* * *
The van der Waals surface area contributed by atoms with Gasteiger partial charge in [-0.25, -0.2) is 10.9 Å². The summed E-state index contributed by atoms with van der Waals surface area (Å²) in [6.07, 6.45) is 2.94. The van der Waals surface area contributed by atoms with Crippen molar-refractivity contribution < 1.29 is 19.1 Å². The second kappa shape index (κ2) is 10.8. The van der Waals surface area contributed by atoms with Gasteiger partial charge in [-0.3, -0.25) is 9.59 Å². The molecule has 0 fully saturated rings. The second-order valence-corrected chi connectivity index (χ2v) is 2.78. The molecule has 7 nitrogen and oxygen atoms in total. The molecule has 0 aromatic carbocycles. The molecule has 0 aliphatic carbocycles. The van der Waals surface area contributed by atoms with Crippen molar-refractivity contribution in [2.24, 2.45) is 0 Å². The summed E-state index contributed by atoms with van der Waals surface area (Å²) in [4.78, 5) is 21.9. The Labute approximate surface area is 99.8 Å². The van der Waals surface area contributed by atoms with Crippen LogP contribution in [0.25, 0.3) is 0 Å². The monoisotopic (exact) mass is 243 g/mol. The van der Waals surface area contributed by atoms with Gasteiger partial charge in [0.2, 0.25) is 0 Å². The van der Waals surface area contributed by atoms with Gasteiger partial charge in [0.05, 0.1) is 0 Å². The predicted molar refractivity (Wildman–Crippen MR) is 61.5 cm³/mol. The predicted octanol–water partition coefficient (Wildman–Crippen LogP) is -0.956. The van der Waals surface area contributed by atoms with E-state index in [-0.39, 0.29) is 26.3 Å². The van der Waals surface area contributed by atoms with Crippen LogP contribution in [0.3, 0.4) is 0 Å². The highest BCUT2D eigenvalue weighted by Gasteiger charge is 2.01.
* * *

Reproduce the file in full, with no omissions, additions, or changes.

The van der Waals surface area contributed by atoms with Gasteiger partial charge in [-0.25, -0.2) is 10.9 Å². The summed E-state index contributed by atoms with van der Waals surface area (Å²) in [6.07, 6.45) is 2.94. The van der Waals surface area contributed by atoms with Crippen molar-refractivity contribution < 1.29 is 19.1 Å². The second kappa shape index (κ2) is 10.8. The van der Waals surface area contributed by atoms with Gasteiger partial charge in [-0.3, -0.25) is 9.59 Å². The molecule has 0 fully saturated rings. The second-order valence-corrected chi connectivity index (χ2v) is 2.78. The molecule has 7 nitrogen and oxygen atoms in total. The molecule has 0 aromatic carbocycles. The molecule has 0 aliphatic carbocycles. The van der Waals surface area contributed by atoms with Crippen molar-refractivity contribution in [2.24, 2.45) is 0 Å². The summed E-state index contributed by atoms with van der Waals surface area (Å²) in [4.78, 5) is 21.9. The Labute approximate surface area is 99.8 Å². The van der Waals surface area contributed by atoms with Crippen LogP contribution in [0.25, 0.3) is 0 Å². The monoisotopic (exact) mass is 243 g/mol. The van der Waals surface area contributed by atoms with Gasteiger partial charge in [0.2, 0.25) is 0 Å². The van der Waals surface area contributed by atoms with Gasteiger partial charge in [0.05, 0.1) is 0 Å². The predicted molar refractivity (Wildman–Crippen MR) is 61.5 cm³/mol. The predicted octanol–water partition coefficient (Wildman–Crippen LogP) is -0.956. The van der Waals surface area contributed by atoms with E-state index in [-0.39, 0.29) is 26.3 Å². The van der Waals surface area contributed by atoms with Crippen LogP contribution in [0.3, 0.4) is 0 Å². The highest BCUT2D eigenvalue weighted by Gasteiger charge is 2.01.